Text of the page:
Relevance is an important word for Dawn Lepore, one that the vice chairman and CIO for San Francisco-based The Charles Schwab Corp. says often and effortlessly. During a meeting with colleagues about the company’s website, Lepore speaks about the relevance of enabling customers to manage their finances online. On the way to lunch, she reveals her fear of letting the IT division become irrelevant to the business as a whole. She even applies the word to child-rearing: Despite the intense demands of work, she must stay relevant in the life of her 3-year-old son.
Without a doubt, relevance is Lepore’s mantra, one she adopted since graduating from Schwab’s IT legions to become chief technologist in 1993. "A CIO is nothing if she doesn’t make sure IT continues to stay responsive to customers and the business overall," she says. "As far as I see it, management is entirely about evolution."
To understand Lepore’s management and leadership philosophy, you needn’t look further than Schwab.com, a website she helped launch with co-CEO Dave Pottruck and other key executives three years ago. Back then, Schwab was just another financial services company, struggling to retrofit a Web-based service to compete against traditional competitors and pure-play upstarts for a share of the online trading market. Pottruck and Lepore collected input from several high-volume customers, asked what they want from a new website, then set out to build just that. The results astonished even Lepore. Today, thanks to a site that serves 4.3 million active accounts every day, the company is a $5.8 billion giant. According to various market research companies?Gomez and Forrester, to name two?it has become the hands-down leader in online trading worldwide.
These changes did not happen overnight, of course. Creating the site was the easy part; Lepore says that with support from the entire executive committee, a team of 100 developers built and launched the effort in a matter of weeks. Engineering the effort, however, was an entirely different matter. Lepore says that several Schwab insiders encouraged her to outsource the project to consultants who have expertise in taking businesses online. They wondered why Schwab would go to the trouble of training its own people when it could simply pay someone else. Lepore was undeterred.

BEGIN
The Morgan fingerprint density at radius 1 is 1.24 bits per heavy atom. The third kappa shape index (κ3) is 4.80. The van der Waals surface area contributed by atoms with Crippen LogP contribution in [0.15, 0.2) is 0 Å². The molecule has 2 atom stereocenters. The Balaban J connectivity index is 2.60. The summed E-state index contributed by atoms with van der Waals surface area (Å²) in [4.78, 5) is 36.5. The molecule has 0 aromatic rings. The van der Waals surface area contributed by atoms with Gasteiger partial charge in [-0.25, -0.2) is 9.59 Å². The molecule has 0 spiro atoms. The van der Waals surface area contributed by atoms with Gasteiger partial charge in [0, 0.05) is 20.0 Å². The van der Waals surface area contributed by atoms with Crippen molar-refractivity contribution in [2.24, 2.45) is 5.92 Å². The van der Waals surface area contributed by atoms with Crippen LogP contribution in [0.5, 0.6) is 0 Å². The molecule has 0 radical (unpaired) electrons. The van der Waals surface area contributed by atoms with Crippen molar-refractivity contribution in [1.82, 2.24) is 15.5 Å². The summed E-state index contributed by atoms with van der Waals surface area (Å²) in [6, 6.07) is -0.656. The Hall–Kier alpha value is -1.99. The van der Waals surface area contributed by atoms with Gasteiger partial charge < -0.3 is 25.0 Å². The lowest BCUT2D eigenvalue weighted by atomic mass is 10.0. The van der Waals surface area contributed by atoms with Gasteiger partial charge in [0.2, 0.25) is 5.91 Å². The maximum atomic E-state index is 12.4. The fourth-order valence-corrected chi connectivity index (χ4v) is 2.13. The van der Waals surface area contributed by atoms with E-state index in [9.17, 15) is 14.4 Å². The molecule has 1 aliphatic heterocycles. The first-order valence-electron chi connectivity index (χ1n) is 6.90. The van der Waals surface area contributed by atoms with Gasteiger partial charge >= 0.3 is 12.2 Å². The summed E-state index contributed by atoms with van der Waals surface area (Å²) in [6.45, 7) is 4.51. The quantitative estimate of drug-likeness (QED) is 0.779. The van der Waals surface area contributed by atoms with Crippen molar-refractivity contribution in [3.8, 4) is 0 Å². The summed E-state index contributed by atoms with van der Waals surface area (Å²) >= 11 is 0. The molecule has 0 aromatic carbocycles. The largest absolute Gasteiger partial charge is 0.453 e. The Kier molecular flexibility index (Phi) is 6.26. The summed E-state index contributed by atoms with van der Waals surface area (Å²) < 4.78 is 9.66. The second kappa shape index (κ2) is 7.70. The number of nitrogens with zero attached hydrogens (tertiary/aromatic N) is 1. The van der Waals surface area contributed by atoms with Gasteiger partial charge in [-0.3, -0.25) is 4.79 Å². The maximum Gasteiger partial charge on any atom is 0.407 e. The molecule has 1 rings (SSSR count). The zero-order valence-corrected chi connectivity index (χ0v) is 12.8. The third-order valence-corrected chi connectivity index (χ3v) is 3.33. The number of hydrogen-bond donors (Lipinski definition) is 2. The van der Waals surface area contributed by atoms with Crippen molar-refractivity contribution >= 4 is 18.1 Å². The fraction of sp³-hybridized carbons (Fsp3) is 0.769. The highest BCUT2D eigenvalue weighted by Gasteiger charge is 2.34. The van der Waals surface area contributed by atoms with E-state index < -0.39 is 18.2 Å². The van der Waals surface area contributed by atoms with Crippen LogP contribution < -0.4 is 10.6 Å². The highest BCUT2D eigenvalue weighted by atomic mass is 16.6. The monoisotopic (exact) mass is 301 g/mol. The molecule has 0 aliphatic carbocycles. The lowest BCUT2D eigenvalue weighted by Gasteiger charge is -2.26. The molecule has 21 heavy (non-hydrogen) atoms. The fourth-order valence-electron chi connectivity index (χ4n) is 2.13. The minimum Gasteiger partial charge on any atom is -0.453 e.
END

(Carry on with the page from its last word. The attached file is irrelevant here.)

"Talk about relevance. Taking this exciting job and giving it to outsiders would have been the fastest way to make my organization irrelevant," she says. "I knew right away we were dealing with more than just technology on this thing. I wanted my people to have a chance to do the best work of their lives. And they did."
That wasn’t the first time Lepore bucked common practice for the sake of her staff. And from her office 30 stories above San Francisco’s Union Square, she vows it won’t be the last. She considers herself as much of an HR leader as a technologist. This is good business practice as well as the right way to treat people, she says; employees will work for money but will give a piece of their lives for meaning.
When the company announced in March that it would lay off 13 percent of its workforce, Lepore sponsored Internet chats with employees in every corner of IT, answering questions as honestly as she could and promising she’d sacrifice hardware before human capital across the board. This honesty did not go unnoticed. When Schwab set up a $7,500 rehire bonus program, dozens of IT employees said that if they were fired, they’d return in a heartbeat.
In the boardroom, Lepore makes sure that recruitment and retention remain high on Schwab’s agenda, even in the slowing economy. Beyond the company walls, she enjoys speaking before groups of investors and business executives about IT as an agent of change.
This is perhaps the crux of Lepore’s leadership style: a populist streak combined with her drive for relevance. This is a person who always strives for a solution that is better for the company and at the same time more fulfilling and more challenging for employees. "She continues to reinvent herself, and the result is a fluid style that’s hard not to like," says Jan Hier-King, Schwab’s senior vice president for special projects and Lepore’s first hire, back in 1994. "While most CIOs tend to see [managerial decisions] in black and white, Dawn finds relevance in everything in between."